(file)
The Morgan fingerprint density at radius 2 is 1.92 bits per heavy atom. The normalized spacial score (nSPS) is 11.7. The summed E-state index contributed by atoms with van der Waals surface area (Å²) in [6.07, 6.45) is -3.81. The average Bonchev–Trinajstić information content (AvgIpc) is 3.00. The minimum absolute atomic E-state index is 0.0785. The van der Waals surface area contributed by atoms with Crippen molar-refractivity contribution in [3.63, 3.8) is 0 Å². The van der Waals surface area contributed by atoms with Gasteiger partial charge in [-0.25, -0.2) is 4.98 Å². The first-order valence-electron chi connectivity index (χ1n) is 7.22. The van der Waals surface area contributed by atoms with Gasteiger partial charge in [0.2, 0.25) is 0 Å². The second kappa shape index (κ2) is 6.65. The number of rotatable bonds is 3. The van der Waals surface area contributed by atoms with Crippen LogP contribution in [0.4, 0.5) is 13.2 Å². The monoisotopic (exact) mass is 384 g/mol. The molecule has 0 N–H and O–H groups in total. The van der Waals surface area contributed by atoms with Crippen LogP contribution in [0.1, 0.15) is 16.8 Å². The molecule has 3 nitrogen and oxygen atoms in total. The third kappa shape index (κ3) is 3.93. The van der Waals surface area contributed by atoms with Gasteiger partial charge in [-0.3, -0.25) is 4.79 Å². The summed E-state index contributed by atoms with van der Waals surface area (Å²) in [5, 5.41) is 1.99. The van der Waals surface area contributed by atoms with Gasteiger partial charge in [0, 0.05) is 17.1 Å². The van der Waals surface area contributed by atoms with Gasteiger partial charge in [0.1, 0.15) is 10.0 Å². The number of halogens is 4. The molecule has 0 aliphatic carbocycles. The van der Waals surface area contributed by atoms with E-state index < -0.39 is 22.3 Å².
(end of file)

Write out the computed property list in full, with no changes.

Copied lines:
The Morgan fingerprint density at radius 2 is 1.92 bits per heavy atom. The normalized spacial score (nSPS) is 11.7. The summed E-state index contributed by atoms with van der Waals surface area (Å²) in [6.07, 6.45) is -3.81. The average Bonchev–Trinajstić information content (AvgIpc) is 3.00. The minimum absolute atomic E-state index is 0.0785. The van der Waals surface area contributed by atoms with Crippen molar-refractivity contribution in [3.63, 3.8) is 0 Å². The van der Waals surface area contributed by atoms with Gasteiger partial charge in [-0.25, -0.2) is 4.98 Å². The first-order valence-electron chi connectivity index (χ1n) is 7.22. The van der Waals surface area contributed by atoms with Gasteiger partial charge in [0.2, 0.25) is 0 Å². The second kappa shape index (κ2) is 6.65. The number of rotatable bonds is 3. The van der Waals surface area contributed by atoms with Crippen LogP contribution in [0.4, 0.5) is 13.2 Å². The monoisotopic (exact) mass is 384 g/mol. The molecule has 0 N–H and O–H groups in total. The van der Waals surface area contributed by atoms with Crippen LogP contribution in [0.1, 0.15) is 16.8 Å². The molecule has 3 nitrogen and oxygen atoms in total. The third kappa shape index (κ3) is 3.93. The van der Waals surface area contributed by atoms with Gasteiger partial charge in [-0.3, -0.25) is 4.79 Å². The summed E-state index contributed by atoms with van der Waals surface area (Å²) in [5, 5.41) is 1.99. The van der Waals surface area contributed by atoms with Gasteiger partial charge in [0, 0.05) is 17.1 Å². The van der Waals surface area contributed by atoms with Gasteiger partial charge in [0.1, 0.15) is 10.0 Å². The number of halogens is 4. The molecule has 0 aliphatic carbocycles. The van der Waals surface area contributed by atoms with E-state index < -0.39 is 22.3 Å².